The topic of depression is all too familiar for middle and high school students.
One in four parents say their child knows a peer or classmate with depression, and 1 in 10 says their child knows a peer or classmate who has died by suicide.
Unfortunately, among people ages 10 to 24 years old, the suicide rate climbed 56% between 2007 and 2017.
So, it is critical that parents know the signs of depression and can help their child in a timely manner.
In a recent poll, 40% of parents said that they struggle to differentiate between normal mood swings and signs of depression in their teen.
How do you differentiate mood swing from depression?
- Severity. Symptoms of teen depression encompass changes in mood (anger, sadness, irritability), behaviors (sleeping or eating more or less than usual, taking drugs or alcohol, acting out; withdrawing from friends and family), feelings (loneliness, insecurity, apathy), thoughts (hopelessness, worthlessness, thoughts of suicide), and perceptual disturbances (pain, hallucinations). The more pronounced these symptoms, the more likely that the problem is depression and not a passing mood.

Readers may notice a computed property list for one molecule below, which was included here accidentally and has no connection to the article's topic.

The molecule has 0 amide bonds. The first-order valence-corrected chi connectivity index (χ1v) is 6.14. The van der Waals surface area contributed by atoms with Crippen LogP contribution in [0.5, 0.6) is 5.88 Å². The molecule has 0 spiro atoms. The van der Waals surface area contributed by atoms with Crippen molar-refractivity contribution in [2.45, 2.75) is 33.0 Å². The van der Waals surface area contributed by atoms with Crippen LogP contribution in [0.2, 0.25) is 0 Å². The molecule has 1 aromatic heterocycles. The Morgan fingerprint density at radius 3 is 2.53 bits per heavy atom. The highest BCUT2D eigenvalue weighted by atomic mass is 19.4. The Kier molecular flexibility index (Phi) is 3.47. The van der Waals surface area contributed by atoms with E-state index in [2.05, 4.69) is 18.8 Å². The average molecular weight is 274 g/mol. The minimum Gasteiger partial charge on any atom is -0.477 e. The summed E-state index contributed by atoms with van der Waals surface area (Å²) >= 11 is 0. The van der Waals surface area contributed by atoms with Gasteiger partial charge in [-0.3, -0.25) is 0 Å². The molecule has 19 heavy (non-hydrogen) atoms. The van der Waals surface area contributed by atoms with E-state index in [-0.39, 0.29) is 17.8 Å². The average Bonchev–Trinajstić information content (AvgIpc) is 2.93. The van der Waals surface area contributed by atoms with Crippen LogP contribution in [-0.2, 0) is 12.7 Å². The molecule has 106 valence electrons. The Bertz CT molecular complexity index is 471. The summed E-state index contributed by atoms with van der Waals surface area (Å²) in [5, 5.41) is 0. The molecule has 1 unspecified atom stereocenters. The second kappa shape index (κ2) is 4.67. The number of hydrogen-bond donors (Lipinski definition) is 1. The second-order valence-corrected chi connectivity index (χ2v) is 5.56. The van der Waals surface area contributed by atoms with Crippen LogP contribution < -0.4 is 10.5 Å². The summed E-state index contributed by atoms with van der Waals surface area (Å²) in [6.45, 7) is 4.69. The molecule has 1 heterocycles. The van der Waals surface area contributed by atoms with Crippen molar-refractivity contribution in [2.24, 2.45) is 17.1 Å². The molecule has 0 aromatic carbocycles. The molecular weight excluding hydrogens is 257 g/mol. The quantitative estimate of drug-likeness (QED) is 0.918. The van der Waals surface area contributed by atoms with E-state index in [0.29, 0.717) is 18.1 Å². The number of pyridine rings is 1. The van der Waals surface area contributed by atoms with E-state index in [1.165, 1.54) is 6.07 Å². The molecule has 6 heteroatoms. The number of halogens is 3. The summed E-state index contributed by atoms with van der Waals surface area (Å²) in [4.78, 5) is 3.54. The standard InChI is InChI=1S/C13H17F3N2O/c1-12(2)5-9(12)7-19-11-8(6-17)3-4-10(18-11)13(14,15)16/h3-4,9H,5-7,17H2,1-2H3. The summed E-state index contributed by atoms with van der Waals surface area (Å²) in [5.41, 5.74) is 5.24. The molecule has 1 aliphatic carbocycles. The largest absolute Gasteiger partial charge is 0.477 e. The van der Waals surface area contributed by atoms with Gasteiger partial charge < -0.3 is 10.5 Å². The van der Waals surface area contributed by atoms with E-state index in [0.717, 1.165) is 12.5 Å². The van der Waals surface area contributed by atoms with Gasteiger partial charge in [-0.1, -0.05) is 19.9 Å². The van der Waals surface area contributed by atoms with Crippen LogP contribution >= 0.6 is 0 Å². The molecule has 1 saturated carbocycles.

- Duration. Any notable deterioration in behavior or mood that lasts two weeks or longer, without a break, may indicate major depression. Children and adolescents can also suffer Dysthymic Disorder, or minor depression. In this type of presentation, symptoms can appear for more days than not, for at least one year.
- Domains. Problems noticed in several areas of a teen’s functioning — at home, in school, and in interactions with friends — may indicate a mood disorder rather than a bad mood related to a particular situation.
What else can parents do?
- Recognize the symptoms
- Parents might also talk with their preteen or teen about identifying a "go-to" adult who can be a trusted source if they are feeling blue.
You can find more information about how to recognize and prevent depression in youths through the following organizations: The Swensrud Depression Prevention Initiative.